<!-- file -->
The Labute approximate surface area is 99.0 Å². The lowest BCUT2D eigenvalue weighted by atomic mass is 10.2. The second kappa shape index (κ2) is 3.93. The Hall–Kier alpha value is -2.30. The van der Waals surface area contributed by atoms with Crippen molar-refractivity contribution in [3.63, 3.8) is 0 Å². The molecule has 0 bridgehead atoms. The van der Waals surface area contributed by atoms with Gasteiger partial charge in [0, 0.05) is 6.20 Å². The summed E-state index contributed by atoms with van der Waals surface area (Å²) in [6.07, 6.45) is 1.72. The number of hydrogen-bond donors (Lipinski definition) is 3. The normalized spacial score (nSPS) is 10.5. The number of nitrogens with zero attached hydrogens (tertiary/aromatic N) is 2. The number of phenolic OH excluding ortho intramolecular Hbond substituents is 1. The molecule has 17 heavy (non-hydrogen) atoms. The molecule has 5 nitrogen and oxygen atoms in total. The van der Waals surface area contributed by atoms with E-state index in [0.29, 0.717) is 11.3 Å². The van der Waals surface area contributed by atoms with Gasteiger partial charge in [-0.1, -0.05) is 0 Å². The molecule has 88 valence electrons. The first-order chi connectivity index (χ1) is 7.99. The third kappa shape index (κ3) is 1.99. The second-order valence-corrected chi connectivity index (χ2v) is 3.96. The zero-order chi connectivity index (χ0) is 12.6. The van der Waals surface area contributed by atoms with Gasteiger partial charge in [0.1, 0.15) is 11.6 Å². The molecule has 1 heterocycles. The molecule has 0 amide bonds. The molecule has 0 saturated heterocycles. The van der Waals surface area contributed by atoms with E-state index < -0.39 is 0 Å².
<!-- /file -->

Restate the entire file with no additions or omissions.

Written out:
The Labute approximate surface area is 99.0 Å². The lowest BCUT2D eigenvalue weighted by atomic mass is 10.2. The second kappa shape index (κ2) is 3.93. The Hall–Kier alpha value is -2.30. The van der Waals surface area contributed by atoms with Crippen molar-refractivity contribution in [3.63, 3.8) is 0 Å². The molecule has 0 bridgehead atoms. The van der Waals surface area contributed by atoms with Gasteiger partial charge in [0, 0.05) is 6.20 Å². The summed E-state index contributed by atoms with van der Waals surface area (Å²) in [6.07, 6.45) is 1.72. The number of hydrogen-bond donors (Lipinski definition) is 3. The normalized spacial score (nSPS) is 10.5. The number of nitrogens with zero attached hydrogens (tertiary/aromatic N) is 2. The number of phenolic OH excluding ortho intramolecular Hbond substituents is 1. The molecule has 17 heavy (non-hydrogen) atoms. The molecule has 5 nitrogen and oxygen atoms in total. The van der Waals surface area contributed by atoms with E-state index in [0.29, 0.717) is 11.3 Å². The van der Waals surface area contributed by atoms with Gasteiger partial charge in [-0.1, -0.05) is 0 Å². The molecule has 88 valence electrons. The first-order chi connectivity index (χ1) is 7.99. The third kappa shape index (κ3) is 1.99. The second-order valence-corrected chi connectivity index (χ2v) is 3.96. The zero-order chi connectivity index (χ0) is 12.6. The van der Waals surface area contributed by atoms with Gasteiger partial charge in [0.1, 0.15) is 11.6 Å². The molecule has 1 heterocycles. The molecule has 0 amide bonds. The molecule has 0 saturated heterocycles. The van der Waals surface area contributed by atoms with E-state index < -0.39 is 0 Å².